The Balearic islands offer a wide range of experiences: the cosmopolitan buzz of Palma de Mallorca, the party scene in Ibiza’s iconic fortified medieval Old Town, and Formentera’s sparsely populated sandy terrain, more akin to north Africa than continental Europe.
The Balearic chain consists of four principal islands – Mallorca, Minorca, Ibiza and Formentera – stretched over a distance of around 150 miles. Mallorca, in the middle of the group, is the largest by a factor of five and is home to eighty-five per cent of the Balearic population.
For centuries these islands were a strategically important crossroads in the Mediterranean. They were conquered by a string of adversaries, including Vandals, Moors, Christians and Turks. In consequence a wide variety of architectural styles are evident and, in addition to chic modern development, there’s no shortage of medieval ports and villages to explore and investigate.
Most development is concentrated around the main cities, towns and resorts, leaving the rugged beauty of much of the rest of the islands interrupted only by rural villages, small market towns and fishing ports. There are hundreds of miles of unspoilt coastline, with numerous quiet anchorages, as well as a number of small uninhabited islands.
In a week’s charter from Palma it’s possible to explore the island’s east coast, and visit the national park on the beautiful uninhabited island of Cabrera, which has a rich diversity of flora and fauna. There are also sea caves here that can be explored by dinghy.
Those of a more adventurous disposition can sail west, possibly stopping at the uninhabited Isla Dragonera just off the island’s westerly tip, where lizards of all descriptions abound. From here, a full day’s sail will take you to the picturesque fishing port of Soller, which is perched on the island’s mountainous and remote northwest coast.
Popular destinations for two-week charters from Palma include sailing northeast to the southern coast of Minorca, or south to the smaller islands of Ibiza and Formentera.
Minorca is the second-largest island in the group, at just over 250 square miles. It’s a biosphere reserve with strict building regulations – you visit for peace, tranquility, the island’s natural beauty and the stunning medieval ports. The island was captured by Britain in 1708, the start of almost one hundred years of sporadic British rule; Nelson regarded Mahon’s huge natural harbour as the best island refuge in the west Mediterranean. Evidence of British occupation is still seen in the local architecture, especially in the sash windows of the houses lining the steep hillsides around the harbour.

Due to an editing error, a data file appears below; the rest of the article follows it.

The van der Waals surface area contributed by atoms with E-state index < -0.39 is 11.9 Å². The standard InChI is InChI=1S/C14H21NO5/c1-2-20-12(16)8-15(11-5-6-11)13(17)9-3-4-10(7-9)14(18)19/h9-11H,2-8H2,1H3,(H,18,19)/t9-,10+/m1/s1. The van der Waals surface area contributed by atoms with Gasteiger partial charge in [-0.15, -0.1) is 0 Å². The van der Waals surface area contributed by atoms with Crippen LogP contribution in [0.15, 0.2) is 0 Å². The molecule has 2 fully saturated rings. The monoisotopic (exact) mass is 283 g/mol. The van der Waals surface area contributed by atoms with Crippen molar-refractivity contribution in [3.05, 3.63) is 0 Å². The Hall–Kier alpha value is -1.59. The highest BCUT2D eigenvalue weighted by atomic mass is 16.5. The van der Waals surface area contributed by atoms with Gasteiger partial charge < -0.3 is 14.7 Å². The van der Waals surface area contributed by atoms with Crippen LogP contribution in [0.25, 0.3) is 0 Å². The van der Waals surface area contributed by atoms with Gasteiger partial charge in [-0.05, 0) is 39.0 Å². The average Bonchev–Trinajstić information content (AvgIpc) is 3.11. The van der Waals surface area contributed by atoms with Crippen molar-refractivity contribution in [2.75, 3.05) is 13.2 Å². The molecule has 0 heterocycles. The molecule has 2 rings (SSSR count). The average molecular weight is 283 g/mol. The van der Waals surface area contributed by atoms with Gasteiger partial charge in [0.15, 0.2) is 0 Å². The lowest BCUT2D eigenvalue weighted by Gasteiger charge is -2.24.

Minorca has are over forty unspoiled coves and beautiful pine-fringed beaches, as well as lovely fishing harbours. The enchanting medieval port of Ciutadella was the island’s capital until 1722, and it’s still easy to get lost in the old quarter, where the narrow streets were designed to confuse Turkish invaders.
Ibiza and Formentera
Less then 60 miles south of Mallorca, Ibiza’s unrivalled party scene has by no means obliterated the island’s natural beauty. Large portions of the island are UN World Heritage Sites, which offer protection from development. In addition to the modern marinas in some of the resorts and Ibiza town, charter guests will also find a number of quiet and well-protected bays around the island. It’s an ideal destination for those seeking a combination of nightlife and quiet anchorages.
Formentera is just four miles from Ibiza, but this 12-mile long low-lying sandy island has a totally different atmosphere. Aside from a handful of largely self-contained resorts it’s very low key – there’s only one harbour, and few tourists venture to the small town that is a three-mile taxi ride inland. For those visiting by sea, safe anchorages off some of the Mediterranean’s best sandy beaches are popular with yachts day sailing from Ibiza town.
The south and east coasts of Mallorca predominately experience a force 3, occasionally 4 on a summer afternoon. Minorca may see a little more breeze than this, while Ibiza and Formentera generally have a little less. In spring and autumn the islands may encounter low-pressure systems, but summer weather is predictably hot and sunny.
In Mallorca average maximum daytime temperatures vary from 19 degrees Celsius in April to 28 degrees in July, decreasing to 21 degrees in October. Ibiza tends to be a little warmer all year – even in October the average daily maximum is a balmy 23 degrees.